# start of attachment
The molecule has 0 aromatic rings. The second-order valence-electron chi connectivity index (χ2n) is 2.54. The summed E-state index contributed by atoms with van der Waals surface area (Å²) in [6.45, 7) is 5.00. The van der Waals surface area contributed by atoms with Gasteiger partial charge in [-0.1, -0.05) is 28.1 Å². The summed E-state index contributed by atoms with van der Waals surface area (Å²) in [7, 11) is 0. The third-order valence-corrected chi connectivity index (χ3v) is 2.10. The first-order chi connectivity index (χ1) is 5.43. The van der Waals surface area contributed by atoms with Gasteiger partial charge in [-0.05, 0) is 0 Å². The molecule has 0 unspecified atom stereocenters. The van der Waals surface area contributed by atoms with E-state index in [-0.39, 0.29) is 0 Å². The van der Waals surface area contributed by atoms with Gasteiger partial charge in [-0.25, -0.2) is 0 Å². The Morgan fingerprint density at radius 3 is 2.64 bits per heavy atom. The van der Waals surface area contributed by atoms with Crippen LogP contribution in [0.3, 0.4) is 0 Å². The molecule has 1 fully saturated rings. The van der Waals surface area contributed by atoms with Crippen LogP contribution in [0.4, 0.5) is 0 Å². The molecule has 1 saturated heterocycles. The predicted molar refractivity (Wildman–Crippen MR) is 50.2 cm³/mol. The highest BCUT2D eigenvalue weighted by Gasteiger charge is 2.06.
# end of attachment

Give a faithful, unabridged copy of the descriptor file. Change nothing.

The molecule has 0 aromatic rings. The second-order valence-electron chi connectivity index (χ2n) is 2.54. The summed E-state index contributed by atoms with van der Waals surface area (Å²) in [6.45, 7) is 5.00. The van der Waals surface area contributed by atoms with Gasteiger partial charge in [-0.1, -0.05) is 28.1 Å². The summed E-state index contributed by atoms with van der Waals surface area (Å²) in [7, 11) is 0. The third-order valence-corrected chi connectivity index (χ3v) is 2.10. The first-order chi connectivity index (χ1) is 5.43. The van der Waals surface area contributed by atoms with Gasteiger partial charge in [-0.05, 0) is 0 Å². The molecule has 0 unspecified atom stereocenters. The van der Waals surface area contributed by atoms with E-state index in [-0.39, 0.29) is 0 Å². The van der Waals surface area contributed by atoms with Gasteiger partial charge in [-0.25, -0.2) is 0 Å². The Morgan fingerprint density at radius 3 is 2.64 bits per heavy atom. The van der Waals surface area contributed by atoms with Crippen LogP contribution in [0.3, 0.4) is 0 Å². The molecule has 1 fully saturated rings. The van der Waals surface area contributed by atoms with Crippen LogP contribution in [0.4, 0.5) is 0 Å². The molecule has 1 saturated heterocycles. The predicted molar refractivity (Wildman–Crippen MR) is 50.2 cm³/mol. The highest BCUT2D eigenvalue weighted by Gasteiger charge is 2.06.